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3 Keys to Supporting Students with Dyslexia

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No longer solely a focus of reading interventionists and special education teachers, students with dyslexia should be on every teacher’s radar. Legislation enforces this requirement, and for good reason. Estimates suggest that as many as one in every five students has characteristics of dyslexia.

In 2021, the National Center on Improving Literacy reported that all but two states have dyslexia legislation, with varying requirements requiring screening, pre-service education, in-service training and intervention. While specific mandates differ state by state, most include three things: universal screening, early identification and intervention, and teacher training.

So, what do each of those requirements actually mean for teachers?

Universal screening: A universal screener identifies students who may have dyslexia. It’s relatively quick and efficient to administer and should be given to all students three times a year. Students who are identified as struggling readers should then take additional diagnostic assessments to determine specific areas of need. To learn more about screening for dyslexia, read the National Center for Improving Literacy’s white paper.

Early identification and intervention: After screening, it’s important to identify signs of dyslexia and implement early intervention. Dyslexia checklists are a good way to look for early characteristics of dyslexia. As for evidence-based interventions, structured literacy is effective in helping both dyslexic and non-dyslexic students build reading skills. Literacy instruction and intervention should be direct, cumulative, multisensory, diagnostic and responsive to the needs of each learner.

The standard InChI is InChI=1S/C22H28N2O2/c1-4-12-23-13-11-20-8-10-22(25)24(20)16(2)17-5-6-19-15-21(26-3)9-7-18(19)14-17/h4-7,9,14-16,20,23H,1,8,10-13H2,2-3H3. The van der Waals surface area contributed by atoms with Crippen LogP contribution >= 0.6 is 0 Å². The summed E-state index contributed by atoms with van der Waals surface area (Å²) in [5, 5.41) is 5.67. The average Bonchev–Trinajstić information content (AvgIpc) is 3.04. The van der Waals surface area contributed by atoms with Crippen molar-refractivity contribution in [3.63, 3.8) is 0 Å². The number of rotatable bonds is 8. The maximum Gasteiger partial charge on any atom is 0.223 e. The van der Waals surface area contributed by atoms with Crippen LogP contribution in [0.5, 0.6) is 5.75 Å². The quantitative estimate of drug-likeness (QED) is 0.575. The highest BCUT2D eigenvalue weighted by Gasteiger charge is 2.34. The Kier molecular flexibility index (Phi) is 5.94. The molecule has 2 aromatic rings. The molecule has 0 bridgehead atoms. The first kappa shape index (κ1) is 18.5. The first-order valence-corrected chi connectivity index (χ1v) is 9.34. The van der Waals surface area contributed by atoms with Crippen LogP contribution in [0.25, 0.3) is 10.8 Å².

Training and education: All teachers should have a common definition and understanding of dyslexia. Dyslexia is a specific neurological, language-based learning disability. It is genetic and typically manifests as difficulty with reading, writing and spelling. Modifications may not be necessary for all students with dyslexia, but accommodations can give these students the learning environment they need to be successful. When planning accommodations, consider the primary academic objectives and what needs to happen in order to keep a student focused and learning. Consider presenting information verbally and visually, allowing students to demonstrate their understanding in different ways and providing audiobooks or text-to-speech tools that allow students to listen to texts. Find more specific examples of accommodations for students with dyslexia here.

It’s not uncommon for students to struggle with reading. Learning more about dyslexia can help educators better meet the needs of all the different learners in their classroom.

Interested in learning more? Here are some resources to get you started:

American College of Education can teach you the strategies you need to address all the instructional needs of your students. Explore our fully online education programs.

Disclaimer: The views and opinions expressed in this article are those of the author and do not necessarily reflect the official policy or position of American College of Education.

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